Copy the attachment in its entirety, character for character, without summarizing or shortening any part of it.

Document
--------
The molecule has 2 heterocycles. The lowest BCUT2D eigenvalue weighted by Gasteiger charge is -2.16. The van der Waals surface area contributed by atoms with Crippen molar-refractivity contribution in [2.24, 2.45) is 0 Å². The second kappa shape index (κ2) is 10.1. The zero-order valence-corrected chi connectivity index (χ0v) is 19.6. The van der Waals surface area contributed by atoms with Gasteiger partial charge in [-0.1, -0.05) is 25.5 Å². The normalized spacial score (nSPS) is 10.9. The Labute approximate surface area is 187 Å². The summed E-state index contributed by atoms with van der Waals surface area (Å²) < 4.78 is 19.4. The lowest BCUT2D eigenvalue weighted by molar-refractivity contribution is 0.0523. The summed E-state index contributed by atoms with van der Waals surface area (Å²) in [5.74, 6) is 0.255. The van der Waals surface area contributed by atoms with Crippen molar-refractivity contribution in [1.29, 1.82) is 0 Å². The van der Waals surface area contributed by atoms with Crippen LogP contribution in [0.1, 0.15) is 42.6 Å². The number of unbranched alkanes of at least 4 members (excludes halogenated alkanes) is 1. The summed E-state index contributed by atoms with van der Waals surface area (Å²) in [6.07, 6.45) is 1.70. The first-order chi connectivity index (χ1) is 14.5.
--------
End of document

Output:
The molecule has 2 heterocycles. The lowest BCUT2D eigenvalue weighted by Gasteiger charge is -2.16. The van der Waals surface area contributed by atoms with Crippen molar-refractivity contribution in [2.24, 2.45) is 0 Å². The second kappa shape index (κ2) is 10.1. The zero-order valence-corrected chi connectivity index (χ0v) is 19.6. The van der Waals surface area contributed by atoms with Gasteiger partial charge in [-0.1, -0.05) is 25.5 Å². The normalized spacial score (nSPS) is 10.9. The Labute approximate surface area is 187 Å². The summed E-state index contributed by atoms with van der Waals surface area (Å²) < 4.78 is 19.4. The lowest BCUT2D eigenvalue weighted by molar-refractivity contribution is 0.0523. The summed E-state index contributed by atoms with van der Waals surface area (Å²) in [5.74, 6) is 0.255. The van der Waals surface area contributed by atoms with Crippen molar-refractivity contribution in [1.29, 1.82) is 0 Å². The van der Waals surface area contributed by atoms with Crippen LogP contribution in [0.1, 0.15) is 42.6 Å². The number of unbranched alkanes of at least 4 members (excludes halogenated alkanes) is 1. The summed E-state index contributed by atoms with van der Waals surface area (Å²) in [6.07, 6.45) is 1.70. The first-order chi connectivity index (χ1) is 14.5.